10Soccer: The Kennesaw State team has a lot of international players. What do the international players bring to the team that’s different than the US players?
Alma: Experience. A lot of the players that come in from different countries have international games or have played a high level longer. I was 15 or 16 when I started playing at a high level. [Alma played on youth national teams for Iceland.] So I feel like the international players bring in experience.
10Soccer: In the US, kids get started in soccer in little league type programs, move up to traveling teams, then high school and college. How does that compare to how it works in Iceland?
Alma: It’s a lot different. We don’t have sports with the schools. Here you have high school sports and college sports. We don’t have that. It’s clubs. Basically I’ve been playing with the same club [Grindavik] since I was 6 years old. You travel with that club and practice with that club. Each club has a premier league team – the main team. As you grow up, you could be 15 and still playing for your youth group, but if you’re really good also playing for the main team.
10Soccer: Tell us about your career in Iceland. Did you play for Grindavik your entire career?
Alma: Except for one season. I started playing soccer when I was 6 years old. I also played basketball but I didn’t start until I was 12. At one point when I was 16, I was playing for the Under 16 [national team] in basketball and the Under 17 team in soccer and then the year after Under 18 and Under 19.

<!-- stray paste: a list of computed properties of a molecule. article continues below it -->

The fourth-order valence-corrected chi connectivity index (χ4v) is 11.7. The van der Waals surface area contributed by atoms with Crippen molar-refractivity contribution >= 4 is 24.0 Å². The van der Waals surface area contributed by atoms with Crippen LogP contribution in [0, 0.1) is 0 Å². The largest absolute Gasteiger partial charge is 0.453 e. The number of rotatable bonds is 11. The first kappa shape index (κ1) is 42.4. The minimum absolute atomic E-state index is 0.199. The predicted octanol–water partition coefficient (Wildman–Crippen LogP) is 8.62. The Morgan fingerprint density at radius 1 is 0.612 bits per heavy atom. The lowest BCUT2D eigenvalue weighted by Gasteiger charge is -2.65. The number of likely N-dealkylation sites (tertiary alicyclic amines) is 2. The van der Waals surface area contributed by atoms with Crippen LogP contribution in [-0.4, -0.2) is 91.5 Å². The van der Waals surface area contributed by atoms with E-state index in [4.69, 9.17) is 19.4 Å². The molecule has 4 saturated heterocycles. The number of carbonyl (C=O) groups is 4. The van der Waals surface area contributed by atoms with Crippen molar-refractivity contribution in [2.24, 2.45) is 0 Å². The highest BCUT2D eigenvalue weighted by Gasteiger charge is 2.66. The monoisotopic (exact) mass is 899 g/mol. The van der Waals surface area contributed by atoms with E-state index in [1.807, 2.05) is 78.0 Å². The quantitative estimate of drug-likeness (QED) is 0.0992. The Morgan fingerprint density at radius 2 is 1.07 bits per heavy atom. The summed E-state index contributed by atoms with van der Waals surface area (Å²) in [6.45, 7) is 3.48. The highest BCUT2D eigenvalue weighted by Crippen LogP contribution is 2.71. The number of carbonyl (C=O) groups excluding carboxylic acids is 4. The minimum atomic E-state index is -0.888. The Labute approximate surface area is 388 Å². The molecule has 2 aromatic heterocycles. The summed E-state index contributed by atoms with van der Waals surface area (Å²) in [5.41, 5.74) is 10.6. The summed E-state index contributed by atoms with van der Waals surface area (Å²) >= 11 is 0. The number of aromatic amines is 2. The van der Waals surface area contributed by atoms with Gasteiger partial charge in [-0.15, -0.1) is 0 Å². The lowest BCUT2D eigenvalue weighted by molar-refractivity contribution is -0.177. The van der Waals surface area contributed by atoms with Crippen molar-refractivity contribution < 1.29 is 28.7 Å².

10Soccer: And then you made the decision to play soccer instead of basketball.
Alma: It was the hardest decision I had to make. It got to the point when there were a lot of conflicts. The basketball team was traveling and I’d have to miss soccer practice. It got to the point where I had to make a decision. Soccer was always my number 1 but at one point I thought I was a better basketball player. But I saw there was more future in soccer. My dream was to come to America to play soccer so I followed the dream and made that decision. But it was hard.
10Soccer: What do you like about living in America?
Alma: I really like it here. Living here is a lot easier. Both food and shopping are a lot cheaper. Especially shopping. It’s kind of ridiculous back home. Families at home will make a trip to America just to go shopping. I also feel the people here are friendly. It’s easy to get used to the culture. There’s not a lot of difference. It’s just the small things. I like the weather here.
10Soccer: Iceland is just below the Arctic Circle, but the weather there is not terribly cold.
Alma: It’s not. But it’s not very good throughout most of the year. It’s doesn’t get very cold but we have rainy and windy weather all the time. All the darkness we have over the winter is depressing. The summer time is nice.
10Soccer: What do you miss about Iceland?
Alma: It would definitely be my family and friends. It’s hard to be away from everyone. I feel like it’s harder to make good friends here in America because I’m used to having the same friends since I was 6 years old. The school system at home is different than here. We basically only have two schools from six to 16 with the same 20 people. That’s how you make really good friends.
10Soccer: Iceland has approximately 320,000 people in the whole country. Your hometown has about 3,000 people. The metro Atlanta area has 4.3 million people. Has that been a big change for you to be around this many people in this small of an area?